If you have the space and the means, a pool can be an excellent addition to your backyard. Even though a pool’s primary purpose is for recreation, it’s not all fun and games. There are some important considerations to make before putting a pool on your property.
1. The Pool’s Uses
The size, depth, budget, and type of construction will all be influenced by the pool’s main purpose. Is it for swimming laps? Relaxing on hot days? Playing with the kids? Entertaining? Decoration?
Also, the construction should be worth the cost. A pool might be a nice idea, but if you’ll only use it a few times a year when the grandkids come to visit, is it worth the expense? Consider this question carefully before hiring a contractor.
Building an in-ground pool won’t be a quick process. First, the local planning council must sanction the project. Once you’ve submitted an application, it can take up to six weeks to get approval.
While the pool is being installed, your backyard will be virtually out of commission. You’ll also have construction workers, heavy equipment, and a mess on your property. Depending on the size of the pool, the time of year, zoning laws, the materials used, and the soil, it can take 2-4 weeks for the installation. Choose a time for installation that’s most convenient for you.
The size of the pool is one of the most important considerations. This goes beyond simply measuring your backyard. There must be enough space for a patio and walkways around the pool. There’s also the ratio of grass you want to maintain in your yard despite the pool, patio, and concrete surround.
Obviously, a larger pool will be more expensive than a smaller one. It will also take longer to install a larger pool. Factor in each of these items before submitting design plans.
4. Pool Composition
Most backyard pools are built into the ground, but if you don’t have the space or budget, or certain zoning laws make it impossible to build a pool in your yard, an above-ground pool can be a smart alternative.
The two most popular materials for pool construction are concrete and fiberglass composite. Vinyl pools are also common, but they’re not as durable or easily maintained. Speak with a contractor about the best option for your backyard.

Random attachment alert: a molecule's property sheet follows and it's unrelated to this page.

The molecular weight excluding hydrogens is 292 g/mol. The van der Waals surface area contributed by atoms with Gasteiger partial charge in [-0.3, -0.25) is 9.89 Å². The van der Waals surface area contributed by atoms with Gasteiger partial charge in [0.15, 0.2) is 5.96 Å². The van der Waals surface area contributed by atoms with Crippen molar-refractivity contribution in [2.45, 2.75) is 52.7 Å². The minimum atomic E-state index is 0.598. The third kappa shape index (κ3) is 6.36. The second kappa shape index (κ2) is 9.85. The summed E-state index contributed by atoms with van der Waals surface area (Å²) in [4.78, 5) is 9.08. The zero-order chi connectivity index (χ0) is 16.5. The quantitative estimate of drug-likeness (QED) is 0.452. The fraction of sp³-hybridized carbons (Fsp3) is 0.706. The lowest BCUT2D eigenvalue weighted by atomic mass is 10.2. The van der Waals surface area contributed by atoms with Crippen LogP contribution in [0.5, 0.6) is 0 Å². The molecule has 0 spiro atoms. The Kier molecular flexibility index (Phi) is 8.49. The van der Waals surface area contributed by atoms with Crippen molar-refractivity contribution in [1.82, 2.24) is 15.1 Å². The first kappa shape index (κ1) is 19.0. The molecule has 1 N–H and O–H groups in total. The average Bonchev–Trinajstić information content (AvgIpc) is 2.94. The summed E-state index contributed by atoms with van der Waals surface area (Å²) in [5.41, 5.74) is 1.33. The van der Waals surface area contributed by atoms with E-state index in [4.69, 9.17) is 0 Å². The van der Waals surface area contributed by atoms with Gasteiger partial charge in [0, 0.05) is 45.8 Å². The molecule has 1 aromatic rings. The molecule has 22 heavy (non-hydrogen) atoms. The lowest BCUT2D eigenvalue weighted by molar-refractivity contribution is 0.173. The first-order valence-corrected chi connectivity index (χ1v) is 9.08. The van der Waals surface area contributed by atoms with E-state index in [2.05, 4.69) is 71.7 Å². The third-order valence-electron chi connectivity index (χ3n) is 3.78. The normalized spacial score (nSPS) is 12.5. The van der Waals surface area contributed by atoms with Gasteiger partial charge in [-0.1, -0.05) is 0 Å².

5. Yard Terrain
Your backyard might not be ideal for a pool installation. It’s much easier to build a swimming pool on a level site than on a sloping one. The condition of the ground is also a factor. Sandy, rocky, or unstable soil makes for a difficult installation.
If you live in an area that’s prone to earthquakes, storm water run-off, flooding, or slips, that could also impact the soil’s ability to hold your pool. It’s best to have your soil tested for suitability before planning a pool installation. Keep in mind city regulations for pools in areas with unsuitable soil conditions.
6. The Weather
Do you live in a climate where it’s warm enough to have an in-ground pool? If you live in an area with hot summers and cold winters, are you up for draining and maintaining the pool every winter? The costs of winter maintenance can be astronomical for pool owners.
Additionally, construction in cold weather areas is tricky. The planning process can be time-consuming, so construction should begin when the ground is warm.
Unfortunately, accidents happen. If they occur on your property due to negligence of any kind, you might be liable. Negligence can be anything from failing to fix a tile on the patio to leaving out a pool net. If someone trips and gets hurt, you could have a lawsuit on your hands.
If the pool will be strictly for family, the concern might be minimal. However, if you entertain often, the risk is higher. Take precautions to protect your property from any accidents if you do install a pool.
Don’t enter the pool planning and installation process blindly. It’s vital that you carefully consider all your options before undergoing such an expensive and time-consuming installation.